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Mitt Romney said voters ought to kick President Obama out of the White House because he's got too much experience in Washington now -- but way way back in the ancient history of four years ago, Romney was warning Americans of the dangers of not electing a lifelong politician. It's a fascinating turn of events for anyone who remembers the 2008 campaign and the GOP drumbeat of "no experience," "isn't ready," and "just because he talks well" attacks on then-Sen. Barack Obama. But it apparently has taken less than three years in office for Obama to become a full-fledged creature of Washington because there Romney was on MSNBC's Morning Joe on Tuesday morning, announing, "the only way we're gonna get President Obama out of the White House -- because it's hard to replace an incumbent -- is if we have someone run against him who is different than a lifelong politician." Romney added, "We got one in the White House right now."

Can we find a quote in which Romney makes nearly the exact opposite point about the qualifications for president? To Nexis:  Almost exactly four years ago, on December 12, 2007, Romney told Fox News' Hannity & Colmes that he hadn't expected to see then-Sen. Barack Obama rising in polls against Hillary Clinton: 

"I must admit: I find it a little surprising that a guy who has virtually no experience of an executive nature, leadership nature, never run anything, no experience of any significance in the private economy, as a state legislator. He was not doing a lot of heavy lifting in the United States Senate. He hasn't been the champion of a major piece of legislation. And somehow, because he can talk well, why, we think he can be president."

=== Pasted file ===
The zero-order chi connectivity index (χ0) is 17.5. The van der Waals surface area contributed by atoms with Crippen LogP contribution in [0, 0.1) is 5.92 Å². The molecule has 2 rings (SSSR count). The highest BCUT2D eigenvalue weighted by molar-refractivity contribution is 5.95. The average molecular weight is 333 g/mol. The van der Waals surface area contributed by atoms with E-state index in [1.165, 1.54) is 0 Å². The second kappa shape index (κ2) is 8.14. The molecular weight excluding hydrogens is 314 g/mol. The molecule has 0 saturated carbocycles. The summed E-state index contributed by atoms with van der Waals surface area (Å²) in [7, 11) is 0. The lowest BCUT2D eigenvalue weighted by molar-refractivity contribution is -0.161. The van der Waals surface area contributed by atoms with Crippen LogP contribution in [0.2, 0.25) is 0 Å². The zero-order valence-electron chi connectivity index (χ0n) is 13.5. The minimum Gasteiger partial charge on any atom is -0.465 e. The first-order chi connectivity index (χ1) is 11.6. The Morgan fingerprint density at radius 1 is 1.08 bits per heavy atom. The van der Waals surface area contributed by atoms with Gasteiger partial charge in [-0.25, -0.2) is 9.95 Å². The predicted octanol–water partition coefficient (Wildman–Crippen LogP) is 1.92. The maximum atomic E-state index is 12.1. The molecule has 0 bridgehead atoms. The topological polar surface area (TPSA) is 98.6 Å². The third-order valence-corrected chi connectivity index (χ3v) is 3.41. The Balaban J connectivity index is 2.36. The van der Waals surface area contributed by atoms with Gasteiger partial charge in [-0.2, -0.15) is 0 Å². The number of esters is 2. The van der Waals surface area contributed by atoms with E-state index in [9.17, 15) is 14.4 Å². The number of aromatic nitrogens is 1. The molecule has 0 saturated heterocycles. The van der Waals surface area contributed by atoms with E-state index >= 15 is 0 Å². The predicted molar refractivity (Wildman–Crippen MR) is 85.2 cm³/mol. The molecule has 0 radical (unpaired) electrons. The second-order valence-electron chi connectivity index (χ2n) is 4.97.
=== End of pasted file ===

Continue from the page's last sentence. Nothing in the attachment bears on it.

Jiminy! Who would trust an outsider like that guy? After Romney -- a guy who has spent the last decade either in elective office or running for president -- lost to John McCain -- who at that point had been in Congress for 25 years -- he did his part for the Republican team, which was attacking Obama as a lightweight who wasn't ready to be president. During the Democratic National Convention in late August 2008, he told the Denver Post:

"Barack Obama is a charming and a fine person with a lovely family, but he's not ready to be president of the United States of America... You'll never find someone saying John McCain isn't qualified to be president of the United States."
He went further a few days later, telling Fox News' Neil Cavuto on September 3, 2008:
And of course, on foreign policy, you have one man, John McCain, who is experienced, and the other who has really no experience and the lack of experience shows."
Obama's foreign policy experience appears to be less of an issue this election. And as many people have pointed out -- from New York's Jonathan Chait to the Weekly Standard's Jonathan Last to Newt Gingrich -- Romney would have been a career politician if he hadn't lost so many races. He's been a career candidate instead. The point, of course, isn't that people should (or even do) elect presidents based on a human resources review of their resumes. It's that one of the reasons people dislike people who have made a career out of politics is that they spend so much time of their life trying to fake outrage over phony labels like "Washington insiders." 

This article is from the archive of our partner The Wire.

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